THE ENTRANCE to the Board of Child Care in Randallstown is marked by bronze figures depicting children at play -- running, skipping, turning cartwheels, performing handstands.
They're lighthearted symbols for an institution with a serious mission: caring for emotionally troubled adolescents from around Maryland.
"Our emphasis is on children first," said Executive Director Thomas L. Curcio. "Children have to have a place to live, a place to grow up, a place to learn, a place to have fun. We want kids to look around here and say, `All my needs can be met here.' "
Designed by artist Glenda Goodacre, the sculptures are among the latest additions to the Board of Child Care's main campus at 3300 Gaither Road, a 33-acre property that has been reconstructed at a cost of $20 million during the past several years.
Affiliated with the United Methodist Church, the Board of Child Care is one of the oldest and largest child-care agencies in the area. Its campus will be rededicated at 2 p.m. Saturday as part of celebrations to commemorate the organization's 125th anniversary this year.
The Board of Child Care grew out of three Methodist facilities serving children and families in Baltimore and Washington. The original orphanages were replaced by larger congregate-care facilities. The agency began operating from its current location in 1960. During the past six years, it has altered nearly every facet of its operation -- its array of services, its physical plant, its governing body and its organizational culture.
The Board of Child Care, honored by the United Methodist Association as the Organization of the Year for 1999, offers 13 types of programs and services to children, families and the church community. They range from dormitory-style and semi-independent living facilities to family counseling, continuing-education seminars, a wilderness course and an outpatient health clinic.
The campus has been redesigned to accommodate up to 124 residents and 75 to 80 day students. Residents range in age from 7 to 21 and live on campus for up to 14 months. Students are in grades five to 12. The Board of Child Care has a $17 million annual budget and a staff of 250.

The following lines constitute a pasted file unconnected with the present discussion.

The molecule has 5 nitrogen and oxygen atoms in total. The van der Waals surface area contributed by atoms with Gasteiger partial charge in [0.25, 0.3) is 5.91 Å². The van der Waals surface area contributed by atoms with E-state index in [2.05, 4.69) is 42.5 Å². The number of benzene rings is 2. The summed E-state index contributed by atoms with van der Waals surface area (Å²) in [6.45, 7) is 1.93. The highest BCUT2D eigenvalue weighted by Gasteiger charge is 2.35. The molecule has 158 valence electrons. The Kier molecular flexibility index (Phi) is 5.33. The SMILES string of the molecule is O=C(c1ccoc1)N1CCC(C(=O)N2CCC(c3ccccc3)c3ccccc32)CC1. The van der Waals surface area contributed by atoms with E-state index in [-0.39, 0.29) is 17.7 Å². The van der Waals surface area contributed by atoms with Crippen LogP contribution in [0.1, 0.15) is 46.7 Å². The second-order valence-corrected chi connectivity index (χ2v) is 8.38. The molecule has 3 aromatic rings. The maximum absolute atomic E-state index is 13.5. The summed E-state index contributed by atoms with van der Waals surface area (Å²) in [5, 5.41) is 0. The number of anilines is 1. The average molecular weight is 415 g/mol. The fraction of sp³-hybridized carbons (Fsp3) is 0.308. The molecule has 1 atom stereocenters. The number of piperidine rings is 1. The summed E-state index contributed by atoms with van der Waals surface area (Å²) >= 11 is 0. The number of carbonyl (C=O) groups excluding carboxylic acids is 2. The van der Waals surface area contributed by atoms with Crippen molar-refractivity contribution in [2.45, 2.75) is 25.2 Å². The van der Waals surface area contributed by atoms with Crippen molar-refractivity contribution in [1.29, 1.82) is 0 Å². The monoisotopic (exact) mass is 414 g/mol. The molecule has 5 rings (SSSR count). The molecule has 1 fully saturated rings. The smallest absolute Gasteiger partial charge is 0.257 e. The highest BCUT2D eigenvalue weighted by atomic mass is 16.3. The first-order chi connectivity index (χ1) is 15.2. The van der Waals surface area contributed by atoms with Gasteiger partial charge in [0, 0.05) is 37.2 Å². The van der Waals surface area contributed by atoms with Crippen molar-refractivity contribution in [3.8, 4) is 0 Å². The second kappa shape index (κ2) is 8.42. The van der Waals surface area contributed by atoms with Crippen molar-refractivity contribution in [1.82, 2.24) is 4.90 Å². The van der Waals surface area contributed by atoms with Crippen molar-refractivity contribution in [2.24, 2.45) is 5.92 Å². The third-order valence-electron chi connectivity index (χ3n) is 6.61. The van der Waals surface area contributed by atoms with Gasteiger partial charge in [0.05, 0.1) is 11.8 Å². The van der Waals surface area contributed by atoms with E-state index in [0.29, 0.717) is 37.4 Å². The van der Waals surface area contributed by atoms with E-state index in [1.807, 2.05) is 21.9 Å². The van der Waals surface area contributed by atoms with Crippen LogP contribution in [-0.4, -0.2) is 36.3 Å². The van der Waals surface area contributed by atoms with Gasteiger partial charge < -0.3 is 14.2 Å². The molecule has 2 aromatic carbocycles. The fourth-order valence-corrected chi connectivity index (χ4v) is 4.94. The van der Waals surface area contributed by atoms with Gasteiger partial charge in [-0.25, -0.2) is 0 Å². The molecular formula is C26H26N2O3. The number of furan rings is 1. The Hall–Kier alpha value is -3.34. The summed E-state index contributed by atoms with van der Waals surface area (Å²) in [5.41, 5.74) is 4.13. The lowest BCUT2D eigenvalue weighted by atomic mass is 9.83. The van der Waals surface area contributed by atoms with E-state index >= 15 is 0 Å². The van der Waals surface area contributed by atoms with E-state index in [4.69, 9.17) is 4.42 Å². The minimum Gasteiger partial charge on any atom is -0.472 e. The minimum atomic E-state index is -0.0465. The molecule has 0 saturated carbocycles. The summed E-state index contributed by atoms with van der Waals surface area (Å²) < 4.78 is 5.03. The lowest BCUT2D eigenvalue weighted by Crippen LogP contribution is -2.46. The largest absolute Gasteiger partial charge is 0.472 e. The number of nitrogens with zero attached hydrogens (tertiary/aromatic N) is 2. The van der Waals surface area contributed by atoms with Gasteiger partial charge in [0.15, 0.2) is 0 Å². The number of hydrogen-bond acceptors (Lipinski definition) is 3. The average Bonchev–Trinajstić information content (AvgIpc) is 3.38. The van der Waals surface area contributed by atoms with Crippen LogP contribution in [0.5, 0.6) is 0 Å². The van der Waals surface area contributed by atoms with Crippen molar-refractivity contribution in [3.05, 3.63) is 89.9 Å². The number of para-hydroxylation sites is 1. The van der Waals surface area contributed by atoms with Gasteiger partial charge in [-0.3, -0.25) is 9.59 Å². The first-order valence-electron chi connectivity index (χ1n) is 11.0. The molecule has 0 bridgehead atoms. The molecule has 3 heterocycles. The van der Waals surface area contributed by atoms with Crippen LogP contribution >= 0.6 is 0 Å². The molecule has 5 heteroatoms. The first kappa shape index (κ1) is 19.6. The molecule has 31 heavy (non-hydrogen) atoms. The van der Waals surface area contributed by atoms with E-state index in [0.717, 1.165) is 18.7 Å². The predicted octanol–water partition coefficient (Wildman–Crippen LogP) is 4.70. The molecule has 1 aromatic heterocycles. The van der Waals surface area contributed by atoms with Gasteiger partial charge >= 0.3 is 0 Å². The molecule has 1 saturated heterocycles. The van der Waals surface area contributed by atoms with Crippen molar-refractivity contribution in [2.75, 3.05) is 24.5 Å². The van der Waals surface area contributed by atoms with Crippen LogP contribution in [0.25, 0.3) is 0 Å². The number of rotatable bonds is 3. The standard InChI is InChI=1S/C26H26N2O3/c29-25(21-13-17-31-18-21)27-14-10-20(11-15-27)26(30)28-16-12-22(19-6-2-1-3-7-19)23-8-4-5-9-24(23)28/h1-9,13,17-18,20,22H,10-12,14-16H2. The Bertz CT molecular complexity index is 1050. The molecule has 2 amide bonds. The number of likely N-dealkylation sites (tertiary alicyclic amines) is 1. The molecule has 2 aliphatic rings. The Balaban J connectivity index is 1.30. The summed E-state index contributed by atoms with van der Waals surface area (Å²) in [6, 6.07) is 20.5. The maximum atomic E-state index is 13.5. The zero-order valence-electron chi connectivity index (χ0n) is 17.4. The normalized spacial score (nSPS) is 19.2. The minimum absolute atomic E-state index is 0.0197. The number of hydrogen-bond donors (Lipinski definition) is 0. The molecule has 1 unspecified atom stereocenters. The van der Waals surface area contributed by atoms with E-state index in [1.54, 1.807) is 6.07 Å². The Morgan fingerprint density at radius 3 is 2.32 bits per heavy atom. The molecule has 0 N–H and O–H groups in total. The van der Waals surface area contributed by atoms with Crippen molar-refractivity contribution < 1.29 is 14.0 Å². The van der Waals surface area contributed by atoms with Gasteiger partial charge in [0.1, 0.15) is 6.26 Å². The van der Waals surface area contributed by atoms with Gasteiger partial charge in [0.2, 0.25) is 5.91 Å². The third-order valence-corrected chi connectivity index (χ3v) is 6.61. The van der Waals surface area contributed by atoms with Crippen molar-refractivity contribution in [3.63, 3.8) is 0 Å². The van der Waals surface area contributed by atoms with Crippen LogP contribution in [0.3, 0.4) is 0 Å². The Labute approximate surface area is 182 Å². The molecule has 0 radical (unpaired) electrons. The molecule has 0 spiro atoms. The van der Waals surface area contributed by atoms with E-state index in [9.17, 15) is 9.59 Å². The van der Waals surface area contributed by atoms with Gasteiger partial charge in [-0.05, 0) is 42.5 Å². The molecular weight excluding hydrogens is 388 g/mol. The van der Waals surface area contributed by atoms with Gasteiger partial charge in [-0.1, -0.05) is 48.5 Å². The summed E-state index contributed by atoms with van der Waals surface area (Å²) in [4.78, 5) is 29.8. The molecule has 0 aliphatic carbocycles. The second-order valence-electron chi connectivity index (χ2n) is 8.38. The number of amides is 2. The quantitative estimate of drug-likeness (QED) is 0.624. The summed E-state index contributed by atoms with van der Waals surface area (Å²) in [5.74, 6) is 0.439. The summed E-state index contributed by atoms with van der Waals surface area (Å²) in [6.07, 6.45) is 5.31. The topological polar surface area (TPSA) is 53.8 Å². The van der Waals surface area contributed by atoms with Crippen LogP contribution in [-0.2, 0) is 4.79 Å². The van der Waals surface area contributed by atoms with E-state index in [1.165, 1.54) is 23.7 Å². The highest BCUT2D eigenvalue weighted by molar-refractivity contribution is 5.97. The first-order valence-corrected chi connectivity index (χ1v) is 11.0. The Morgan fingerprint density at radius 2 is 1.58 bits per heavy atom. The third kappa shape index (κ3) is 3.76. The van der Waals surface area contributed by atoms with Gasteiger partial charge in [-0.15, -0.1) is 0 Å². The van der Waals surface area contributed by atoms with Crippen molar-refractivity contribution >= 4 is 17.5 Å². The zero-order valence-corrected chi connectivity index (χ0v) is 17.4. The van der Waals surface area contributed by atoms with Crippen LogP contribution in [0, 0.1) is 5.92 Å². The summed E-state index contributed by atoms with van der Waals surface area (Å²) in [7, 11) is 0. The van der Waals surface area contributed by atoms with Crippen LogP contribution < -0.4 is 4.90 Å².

Curcio said the improved facilities were designed to accommodate the changing needs of the agency, which has broadened its mission to provide more services for those in its care.
"We're celebrating not only the completion of a new campus but the beginnings of a different way to work with children," he said.
"Agencies like ours started as orphanages and were very institutional," he said. In the transformation of the agency, "we've grown to become a more complex organization that can address children's needs intellectually, spiritually, academically, clinically. It's really like a mini-college campus."
In addition to the cottage-style residences, the new buildings include a two-story classroom building, an administration building, multipurpose and gym facilities, a commercial kitchen, a conference center and a 120-seat chapel. Architects included Einhorn Yaffe Prescott Architects and Engineers, and the Kerns Group.
Struever Bros. Eccles & Rouse was the general contractor.
Curcio said he can tell that the new campus is making a difference.
"The children are more content," he said. "They're happier with their surroundings. There's more for them to do."
For troubled adolescents, the environments where they live and study can be an important part of the healing process, he said.
"If they don't feel good about themselves," said Curcio, "all the treatment in the world won't matter."
Clifton Mansion tower to honor Samuel Hopkins
The tower at Clifton Mansion, former home of university founder Johns Hopkins, will be dedicated this month in honor of Samuel Hopkins, the great-great-nephew of Johns Hopkins and a longtime community leader.
Baltimore's Board of Recreation and Parks, along with Civic Works, a nonprofit organization that has its headquarters in the restored Clifton Mansion at 2701 St. Lo Drive, will hold the dedication ceremony at 5 p.m. June 18.